The amplifier also has the LECUA1000 at the heart of the preamp section and the volume adjustment control of the L-509X. This computerized attenuator is integrated with the amplification circuit, a feature integral to the high-end LUXMAN C-900u control amplifier. LECUA provides an ideal level control system that allows smooth and fine adjustment of the volume over 88 steps, thereby minimising the deterioration of audio quality at any point of the volume adjustment range. An advancement of the New LECUA1000 is the 3D design layout. The attenuator circuit board is directly connected to the amplification circuit board. Signal routing has been minimized and efficiency has been enhanced. In addition, this design is extremely resistant to external vibration and eliminates changes in audio quality over the volume control range. The robust nature of this system ensures longevity and durability.
*LECUA stands for “Luxman Electronically Controlled Ultimate Attenuator”.
Luxman pays extreme attention to every detail and their amplifiers have been heavily refined. How much detail? These amplifier designs are listened to by one person. He wondered whether the tension that the transformers were bolted to the chassis affected the sound quality. He asked for a series of amplifiers to be built with different torques for the transformers. He listened and preferred one particular value and the amplifiers are made using that torque. Ah, you may say but won’t that change as the amplifiers are sent halfway around the world. Good point. The amplifiers are built with locking washers that bind them to the chassis.
A measure of the attention to detail.
More information can be found at: http://www.luxman.com/
All that is great and good but what does it sound like?
In a word, superb. We played the Diana Krall track Temptation and the track sounded superbly natural and organic. The individual instruments were well separated in a coherent 3-D soundstage. The track starts with a stand-up bass that despite sounding big and powerful, it was easy to hear the tonal characteristics of every note played, the way each note was being played all without weakening the power of this big bass instrument. Unlike other systems there were no 10-metre pianos, Krall’s piano was naturally sized and it was easy to hear it as a percussion instrument. Very real and in the room. But when the group started to motor the power was heard and felt. There was real weight to instruments without making them sound slow, fat or tubby. But the main plus for me was how easy it was to just relax and enjoy the music. Yes, the music was not my cup of tea but the players, including Diana Krall on piano, Christian McBride on bass and Terri Lyne Carrington on drums know how to play their instruments. No cardboard cut-outs and Diana Krall is there in 3-D space, with all the intonation of her singing easy to hear.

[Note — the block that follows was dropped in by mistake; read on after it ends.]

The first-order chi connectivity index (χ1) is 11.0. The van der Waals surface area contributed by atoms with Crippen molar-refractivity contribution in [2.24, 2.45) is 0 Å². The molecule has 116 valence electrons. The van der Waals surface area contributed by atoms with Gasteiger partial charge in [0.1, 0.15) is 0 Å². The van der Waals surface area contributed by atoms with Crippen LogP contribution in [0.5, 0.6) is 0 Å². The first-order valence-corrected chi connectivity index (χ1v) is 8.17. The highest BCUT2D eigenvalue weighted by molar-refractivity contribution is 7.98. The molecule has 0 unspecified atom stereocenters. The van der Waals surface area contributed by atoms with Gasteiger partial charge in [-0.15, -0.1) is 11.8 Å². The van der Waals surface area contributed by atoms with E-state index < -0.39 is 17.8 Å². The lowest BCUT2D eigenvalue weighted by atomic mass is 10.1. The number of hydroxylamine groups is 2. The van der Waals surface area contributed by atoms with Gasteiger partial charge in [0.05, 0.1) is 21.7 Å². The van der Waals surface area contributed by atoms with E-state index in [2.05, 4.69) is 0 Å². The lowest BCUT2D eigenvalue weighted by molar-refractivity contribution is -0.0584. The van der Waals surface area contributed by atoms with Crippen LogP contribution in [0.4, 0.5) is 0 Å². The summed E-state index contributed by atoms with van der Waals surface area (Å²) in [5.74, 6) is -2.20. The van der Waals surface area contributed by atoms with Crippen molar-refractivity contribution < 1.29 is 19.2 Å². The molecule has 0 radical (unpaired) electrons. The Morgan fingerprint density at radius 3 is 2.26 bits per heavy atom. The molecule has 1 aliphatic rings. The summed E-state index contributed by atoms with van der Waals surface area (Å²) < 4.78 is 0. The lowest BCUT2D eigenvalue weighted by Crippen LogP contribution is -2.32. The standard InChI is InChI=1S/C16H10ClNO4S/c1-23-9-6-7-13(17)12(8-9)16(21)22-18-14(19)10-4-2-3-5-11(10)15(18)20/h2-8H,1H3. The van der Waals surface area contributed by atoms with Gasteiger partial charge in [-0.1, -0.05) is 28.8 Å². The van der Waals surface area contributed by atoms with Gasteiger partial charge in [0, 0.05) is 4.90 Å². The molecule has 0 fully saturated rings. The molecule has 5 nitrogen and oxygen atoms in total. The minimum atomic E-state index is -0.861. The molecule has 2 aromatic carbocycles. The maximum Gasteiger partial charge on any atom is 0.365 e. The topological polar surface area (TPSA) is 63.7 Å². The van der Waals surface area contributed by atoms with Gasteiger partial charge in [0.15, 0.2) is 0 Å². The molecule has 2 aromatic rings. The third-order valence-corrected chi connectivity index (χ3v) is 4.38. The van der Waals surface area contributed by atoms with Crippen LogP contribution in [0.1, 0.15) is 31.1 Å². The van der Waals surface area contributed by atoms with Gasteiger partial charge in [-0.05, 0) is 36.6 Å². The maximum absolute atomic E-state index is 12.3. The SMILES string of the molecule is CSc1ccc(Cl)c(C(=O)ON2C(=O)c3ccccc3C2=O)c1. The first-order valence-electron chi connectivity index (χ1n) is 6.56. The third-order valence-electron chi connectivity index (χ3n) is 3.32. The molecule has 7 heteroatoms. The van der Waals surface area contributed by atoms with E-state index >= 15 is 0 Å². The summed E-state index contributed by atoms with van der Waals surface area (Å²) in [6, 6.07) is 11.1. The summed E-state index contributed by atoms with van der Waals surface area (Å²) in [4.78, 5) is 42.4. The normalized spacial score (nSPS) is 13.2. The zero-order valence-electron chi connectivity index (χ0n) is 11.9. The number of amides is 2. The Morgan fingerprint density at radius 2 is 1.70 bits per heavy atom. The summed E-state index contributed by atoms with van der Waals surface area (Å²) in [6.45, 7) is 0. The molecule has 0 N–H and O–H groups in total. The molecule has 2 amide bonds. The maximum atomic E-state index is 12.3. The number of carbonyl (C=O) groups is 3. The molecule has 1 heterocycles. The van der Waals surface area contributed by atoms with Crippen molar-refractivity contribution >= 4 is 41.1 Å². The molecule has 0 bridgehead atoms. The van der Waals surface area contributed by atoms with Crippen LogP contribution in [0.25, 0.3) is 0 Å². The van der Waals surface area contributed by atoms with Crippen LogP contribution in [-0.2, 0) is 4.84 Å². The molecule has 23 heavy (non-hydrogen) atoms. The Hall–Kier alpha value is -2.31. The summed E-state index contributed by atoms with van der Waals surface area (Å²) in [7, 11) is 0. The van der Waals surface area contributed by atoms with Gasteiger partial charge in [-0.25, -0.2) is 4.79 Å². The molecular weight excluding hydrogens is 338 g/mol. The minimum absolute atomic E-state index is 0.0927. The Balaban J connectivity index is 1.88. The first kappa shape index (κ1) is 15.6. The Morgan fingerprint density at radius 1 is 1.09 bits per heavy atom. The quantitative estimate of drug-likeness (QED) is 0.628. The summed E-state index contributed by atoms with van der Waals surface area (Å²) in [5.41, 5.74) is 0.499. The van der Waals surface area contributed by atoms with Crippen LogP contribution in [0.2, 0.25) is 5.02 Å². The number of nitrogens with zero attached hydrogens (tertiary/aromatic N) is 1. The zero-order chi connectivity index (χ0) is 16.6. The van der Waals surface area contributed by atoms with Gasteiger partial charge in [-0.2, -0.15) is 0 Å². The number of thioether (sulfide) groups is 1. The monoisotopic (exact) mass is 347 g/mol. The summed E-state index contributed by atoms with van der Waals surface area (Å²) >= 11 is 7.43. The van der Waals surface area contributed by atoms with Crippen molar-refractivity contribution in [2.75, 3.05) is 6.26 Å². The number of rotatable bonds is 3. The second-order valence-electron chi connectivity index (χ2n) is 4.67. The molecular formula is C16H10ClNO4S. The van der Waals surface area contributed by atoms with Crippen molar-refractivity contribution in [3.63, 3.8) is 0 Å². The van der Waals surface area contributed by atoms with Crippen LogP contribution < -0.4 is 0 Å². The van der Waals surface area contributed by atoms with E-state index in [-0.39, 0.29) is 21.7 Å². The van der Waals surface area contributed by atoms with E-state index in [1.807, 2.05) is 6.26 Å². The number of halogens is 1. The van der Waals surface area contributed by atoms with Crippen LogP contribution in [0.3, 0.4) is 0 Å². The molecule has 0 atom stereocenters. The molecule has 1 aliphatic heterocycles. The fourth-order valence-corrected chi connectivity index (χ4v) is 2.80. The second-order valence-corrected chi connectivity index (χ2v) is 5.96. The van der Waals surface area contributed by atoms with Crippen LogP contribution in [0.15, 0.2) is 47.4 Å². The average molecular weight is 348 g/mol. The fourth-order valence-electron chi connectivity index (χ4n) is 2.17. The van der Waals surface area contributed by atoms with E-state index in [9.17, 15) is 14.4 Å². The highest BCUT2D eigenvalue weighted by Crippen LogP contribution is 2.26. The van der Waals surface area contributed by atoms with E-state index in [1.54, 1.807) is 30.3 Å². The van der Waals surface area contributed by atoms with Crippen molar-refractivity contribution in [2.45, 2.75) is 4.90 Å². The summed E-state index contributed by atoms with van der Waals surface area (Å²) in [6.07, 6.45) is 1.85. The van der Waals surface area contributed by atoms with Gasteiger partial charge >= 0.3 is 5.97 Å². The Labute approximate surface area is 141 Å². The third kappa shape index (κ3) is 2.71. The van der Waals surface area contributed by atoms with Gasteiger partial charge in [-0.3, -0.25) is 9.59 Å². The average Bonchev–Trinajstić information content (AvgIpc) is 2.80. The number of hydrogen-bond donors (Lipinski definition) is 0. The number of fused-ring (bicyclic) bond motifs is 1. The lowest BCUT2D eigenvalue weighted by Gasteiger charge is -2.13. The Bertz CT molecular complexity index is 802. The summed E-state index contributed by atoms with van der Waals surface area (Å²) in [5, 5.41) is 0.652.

But sometimes easy to hear and natural can mean dull and boring. On to Beethoven Ninth, the Finale. The track starts quietly in the huge environment of the Heinz Hall in Pittsburgh and the Pittsburgh Orchestra sounds very 3D and the instruments real. And then…BANG….real power and dynamics. I am always amazed at how powerful a full orchestra (even a small one) sounds when they all come in together. OK, capturing all that power, seems to be beyond any audio system, but this system did exceptionally well. And as the track develops there is real power coming from the system without any sign of it running out of power. The finale gets big and powerful and then in comes a single male voice and the naturalness of that voice was special. Yes, this is a Reference Recording and I would expect it to sound superb, but this was something else. And later in the track, as the Mendelssohn Choir of Pittsburgh joins in, wow. All still sounding natural. No complaints as far as power is concerned.